In the 1950s, America’s fascination with the automobile was running at a fever pitch. The booming economy of the country’s post-war years pushed the car from a purpose-built means of transportation to the center of family and social life. As a result, automakers started to offer their wares in ever-better dress.
Beyond plush interiors and dashboards with more dials, switches, and knobs, one of the key elements of the surge in the popularity of the automobile involved its paint. Competing furiously, makers offered a broad palette of potential colors to help Neighbor A differentiate his ride from that of Neighbor B.
Guitar makers, competing similarly and becoming ever more savvy, moved to capitalize on the cult of the car (and its many colors). What better way to make the electric guitar a similar object of desire, symbolizing the dawn of a new era of freedom, innovation, and rising affluence?
Regardless of the rationale or reasoning, custom colors are today an essential (and sometimes highly valued) feature of many vintage instruments, though their origins and specificity are not always adequately documented. In an attempt to clear the (lacquer-saturated) air on the topic, we offer a look at the custom-color finishes offered by Fender in the ’60s, including an aide for easy reference and a reminder of the debt guitar builders owe to the automotive industry.
From a guitarmaker’s standpoint, a “custom” finish does not necessarily mean a colorful finish, but rather a non-standard finish on a given model. For instance, in the ’50s, blond was standard on Fender’s Telecaster and Esquire, but it became a custom option on the Strat (on which the regular finish was sunburst). Any finish may or may not be custom, depending on the make/model. In 1952, the metallic gold of the Les Paul was standard at Gibson, but to get one on a Telecaster would have required a custom order.
Custom-color finishes appeared on Fender instruments well before the company’s first color chart was released in 1960. The mention “available in a DuPont Ducco color of the player’s choice at an additional 5% cost” first showed up in spec sheets for the Stratocaster and Precision Bass circa ’56, but customer requests for non-standard finishes actually go back to the early ’50s.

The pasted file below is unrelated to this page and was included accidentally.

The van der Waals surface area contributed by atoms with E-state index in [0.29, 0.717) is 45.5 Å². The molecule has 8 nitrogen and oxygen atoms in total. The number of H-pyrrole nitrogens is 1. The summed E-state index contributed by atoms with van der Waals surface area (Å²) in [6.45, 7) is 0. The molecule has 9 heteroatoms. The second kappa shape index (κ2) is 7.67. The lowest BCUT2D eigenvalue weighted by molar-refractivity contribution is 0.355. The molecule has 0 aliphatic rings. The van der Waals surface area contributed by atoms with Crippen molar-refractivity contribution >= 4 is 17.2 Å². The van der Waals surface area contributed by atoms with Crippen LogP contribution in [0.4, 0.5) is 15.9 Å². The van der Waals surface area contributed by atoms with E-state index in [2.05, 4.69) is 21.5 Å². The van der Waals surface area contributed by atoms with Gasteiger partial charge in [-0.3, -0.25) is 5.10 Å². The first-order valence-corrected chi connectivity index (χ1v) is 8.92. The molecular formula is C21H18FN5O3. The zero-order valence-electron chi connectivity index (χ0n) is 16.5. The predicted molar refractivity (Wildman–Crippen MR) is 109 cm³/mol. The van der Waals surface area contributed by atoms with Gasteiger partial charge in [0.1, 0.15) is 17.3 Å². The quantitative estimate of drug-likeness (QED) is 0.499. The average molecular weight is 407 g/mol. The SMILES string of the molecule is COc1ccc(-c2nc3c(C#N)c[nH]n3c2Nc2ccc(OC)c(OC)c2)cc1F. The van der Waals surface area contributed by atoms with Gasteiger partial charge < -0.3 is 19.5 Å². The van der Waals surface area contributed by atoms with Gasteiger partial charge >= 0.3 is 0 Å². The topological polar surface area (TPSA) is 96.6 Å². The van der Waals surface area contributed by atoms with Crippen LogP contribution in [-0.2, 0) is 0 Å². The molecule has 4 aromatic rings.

The custom colors used by Fender came from the automotive industry for three prime reasons: there were plenty of shades to choose from since colors were a strong selling argument to differentiate cars well before it became the case of guitars; automotive paints were well-suited to an industrial environment, easy to apply, and fast-drying; and finally, they were easy to procure.
It’s difficult to identify precisely which colors were used on Fender instruments before 1960, partly because of the sheer number of automotive paint shades available at the time, but also because of the effect of aging on these colors. It’s also impossible to determine whether a given color was specifically required by a player/customer or whether it was actually chosen by Fender to match a request for, say, a red or a green guitar. The up-and-coming company was keen to differentiate itself from peers and rivals by donning unusual finishes to guitars as evidenced by Eldon Shamblin’s gold ’54 Strat, Pee Wee Crayton’s red one, or the colorful Precision models exhibited in ’55.
That said, Fender instruments with a genuine custom-color finish other than Blond remained a fairly rare occurrence in the ’50s.
Today we offer a wide range of colours all with several faded shades.
SONIC BLUE OR FADED SONIC BLUE?
Sonic blue has outstripped all colours except for faded arctic white. I specialiase in making the paint feel faded by time and general light exposure.
ARCTIC WHITE FADED YELLOWING
This is a very popular colour choice and our whites vary from cool chalky feel to that Gilmour Strat 001 model to the faded ochre lacquers of the infamous but beautifully toned 70s genre.
Here’s the chart as we are growing and knowing it.